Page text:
This political leadership is driven by a growing understanding of Asia’s exposure to physical and transition climate risk, coupled with the opportunity to attract high-quality capital into low carbon sectors and net zero assets.
It will be enabled by a flourishing digital and innovation economy and should create a flywheel of enabling policies to rapidly scale renewables and support other low carbon industries.
In all of this China is key-the largest global emitter, the driver of Asian activity and at present in a deteriorating relationship with the US. Happily, though pollution is seen by China’s leadership as a pressing issue on the quality of life of her citizens.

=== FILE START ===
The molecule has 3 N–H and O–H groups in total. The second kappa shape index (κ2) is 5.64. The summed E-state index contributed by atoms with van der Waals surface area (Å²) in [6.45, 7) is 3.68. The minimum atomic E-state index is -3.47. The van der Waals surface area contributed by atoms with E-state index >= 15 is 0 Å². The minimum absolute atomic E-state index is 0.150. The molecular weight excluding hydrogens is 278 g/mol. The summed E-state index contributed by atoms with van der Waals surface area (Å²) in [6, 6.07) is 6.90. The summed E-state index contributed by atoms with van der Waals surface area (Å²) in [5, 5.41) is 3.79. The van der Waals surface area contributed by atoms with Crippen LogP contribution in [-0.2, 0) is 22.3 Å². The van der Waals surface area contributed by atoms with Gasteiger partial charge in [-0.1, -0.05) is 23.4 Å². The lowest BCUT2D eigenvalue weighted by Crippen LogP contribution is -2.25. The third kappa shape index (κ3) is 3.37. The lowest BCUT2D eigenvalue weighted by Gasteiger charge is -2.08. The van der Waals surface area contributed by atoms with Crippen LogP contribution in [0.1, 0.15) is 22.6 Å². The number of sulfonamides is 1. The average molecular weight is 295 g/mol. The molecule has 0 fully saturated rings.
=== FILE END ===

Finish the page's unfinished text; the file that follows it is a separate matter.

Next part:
Pathway for an Asian net zero transition
Aligning Asian economies with a net zero transition is the single most important action needed to meet global climate targets under the Paris Agreement. And getting Asia to net zero first and foremost means changing the energy mix. The Energy Transitions Commission says that it is both economically and technologically feasible to decarbonise power systems by 2040 and get to a net zero economy by 2050. Its Making Mission Possible report explains that clean electrification will be the primary route to decarbonisation, complemented by hydrogen, sustainable biomass and fossil fuels (e.g. natural gas) combined with carbon capture.
To meet these ambitions, governments, investors, corporates and civil society need to work together to accelerate the deployment of zero-carbon solutions before 2030 to put mid-century targets within reach.
Key transition pathway milestones include:
– Power sector is net zero by 2040, mainly through increased use of renewable energy